While this amp is well-regarded because of its tube-like sound, it doesn't appear to be due to unusual part choices. In the guitar world the "sound" of vintage parts is steeped in mystique. But there's a big difference between the sound of a weathered humbucker and a generic part with poor sonics. I want to hear all the harmonics and punch that my guitar can provide. So my goal is to make the amp as musical as possible by making the signal path more linear. MY POINT: filled with general purpose caps and resistors I can upgrade the parts quality with no guilt. Keep in mind that the range of an electric guitar is a narrow 80-1200HZ.

- To begin I changed all the small electrolytic caps to brown Elna Silmics of the same value. I like the Silmic sound, an open, warm, dynamic presentation I use them in signal paths when an electrolytic is needed.

- In the power supply I changed the 2200uf 35V caps to 3300uf 35V Nichicon PWs. The 220uf 25Vs I changed to a 330uf 25V. Physically identical they give a modest increase in capacitance, help filtering and beef up power reserves slightly. The amp only puts out 14W so no need to go haywire here. I like the PW series, they are listed as "Low lmpedance, High Reliability For Switching Power Supplies". I also added bypasses to each electrolytic to filter out noise.

- The green .22 film caps are likely polyester. I replaced them with Russian K73-11 .22 160V PETP caps.

- To lower switching noise I replaced the four diodes in the power supply with 1A 60V MBR160G Schottkys.


VOX created a wiring oddity (below). From the board a 22 gauge (#1) speaker wire carries the high-level signal to the jacks on the back panel. This is standard practice to let you use the head to power a separate speaker cabinet.

The oddity is that a skimpy wire (#2) returns from the rear jacks to carry the signal down to the 8" driver. The issue is that this return wire is very thin, half the diameter of the other. I realize the Pathfinder only outputs 14 watts, but choking down the wire going to the driver doesn't make it adds unnecessary resistance and inductance to the output signal. Considering the attention VOX paid to the rest of the amp this is a puzzler. Did VOX use a tiny wire to alter the frequency response intentionally?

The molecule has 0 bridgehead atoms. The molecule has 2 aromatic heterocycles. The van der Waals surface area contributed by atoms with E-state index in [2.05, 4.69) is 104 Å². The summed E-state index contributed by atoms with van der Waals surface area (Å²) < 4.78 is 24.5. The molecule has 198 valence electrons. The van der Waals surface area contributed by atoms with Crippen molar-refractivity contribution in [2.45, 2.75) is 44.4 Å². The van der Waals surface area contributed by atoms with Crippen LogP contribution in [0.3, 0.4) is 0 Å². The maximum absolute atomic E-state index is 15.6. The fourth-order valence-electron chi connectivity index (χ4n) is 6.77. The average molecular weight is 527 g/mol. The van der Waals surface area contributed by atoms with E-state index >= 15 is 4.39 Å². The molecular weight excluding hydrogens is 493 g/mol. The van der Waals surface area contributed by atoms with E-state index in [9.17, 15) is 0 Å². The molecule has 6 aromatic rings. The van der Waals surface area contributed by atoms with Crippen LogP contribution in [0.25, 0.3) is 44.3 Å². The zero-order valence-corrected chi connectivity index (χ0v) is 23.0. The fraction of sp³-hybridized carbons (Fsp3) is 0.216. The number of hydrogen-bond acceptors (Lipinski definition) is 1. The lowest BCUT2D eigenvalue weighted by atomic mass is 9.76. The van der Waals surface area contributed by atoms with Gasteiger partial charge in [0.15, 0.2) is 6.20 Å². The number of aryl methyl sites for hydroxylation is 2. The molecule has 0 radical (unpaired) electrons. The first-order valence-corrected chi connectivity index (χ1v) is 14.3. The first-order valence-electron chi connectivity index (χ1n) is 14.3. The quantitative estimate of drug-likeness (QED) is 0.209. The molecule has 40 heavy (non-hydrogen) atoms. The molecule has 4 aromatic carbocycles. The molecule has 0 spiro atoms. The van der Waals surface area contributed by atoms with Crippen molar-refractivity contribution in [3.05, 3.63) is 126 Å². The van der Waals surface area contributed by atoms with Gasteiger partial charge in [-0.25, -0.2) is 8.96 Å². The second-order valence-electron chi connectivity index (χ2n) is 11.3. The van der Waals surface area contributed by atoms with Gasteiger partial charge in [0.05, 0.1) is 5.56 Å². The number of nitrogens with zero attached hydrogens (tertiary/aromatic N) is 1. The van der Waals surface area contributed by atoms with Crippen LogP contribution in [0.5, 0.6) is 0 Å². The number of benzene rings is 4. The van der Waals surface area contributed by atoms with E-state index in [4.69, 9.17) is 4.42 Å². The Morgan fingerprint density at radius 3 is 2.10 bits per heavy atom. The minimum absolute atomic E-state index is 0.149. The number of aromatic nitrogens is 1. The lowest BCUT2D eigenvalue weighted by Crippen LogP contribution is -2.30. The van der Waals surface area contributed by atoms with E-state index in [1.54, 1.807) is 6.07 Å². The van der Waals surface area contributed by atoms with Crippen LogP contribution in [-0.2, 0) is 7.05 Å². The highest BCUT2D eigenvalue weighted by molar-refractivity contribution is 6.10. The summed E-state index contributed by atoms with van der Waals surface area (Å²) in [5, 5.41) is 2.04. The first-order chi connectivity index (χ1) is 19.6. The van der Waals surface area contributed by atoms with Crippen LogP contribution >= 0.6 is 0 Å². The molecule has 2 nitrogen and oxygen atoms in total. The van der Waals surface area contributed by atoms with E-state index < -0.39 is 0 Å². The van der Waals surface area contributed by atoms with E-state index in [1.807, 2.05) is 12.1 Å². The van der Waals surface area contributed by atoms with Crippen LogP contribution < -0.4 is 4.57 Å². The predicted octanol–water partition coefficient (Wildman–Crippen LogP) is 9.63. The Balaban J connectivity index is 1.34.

So I went and bought a length of Marshall Sound Runner W8116 16 gauge speaker wire. Its features are listed as " High density, non-plated, oxygen-free copper (OFC) strands with low capacitance provide extremely low power loss, wide bandwith, and excellent transient response. Low wattage signal will be enhanced from this series of cables by assuring good dynamic range and damping factor of the amplifier". I like how the last the last line reads.

An easy mod, all I did was remove the skimpy return wire and solder the Marshall wire directly to the board's output....and run it down to the driver. I left the back panel and headphone jack connected.


I used K73-17 1.0uf PETP bypasses on the main (3300uf) power supply caps. K73-11 .1uf bypasses were used on the 330uf caps.


BELOW:The final layout with Nichicon PW, Elna Silmics, Schottky diodes, and K73-11s.
This upgrade went very smoothly.


I hadn't used this amp in a decade so I didn't have a reference sound to compare to the modded version. However...replacing capacitors with sonically better versions, beefing up the power supply, reducing rectifier noise, and correcting the wiring are all well-known mods that produce audible results. Using my 12-string and old acoustic pickup the amp has a clear, powerful sound. Transients are open and musical, I can't wait to try to with my upcoming electric guitar.



NOTE: The 54 watt rating is for power consumption not output. The amp only outputs 14 watts.

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All mods are illustrative only, perform at your own risk.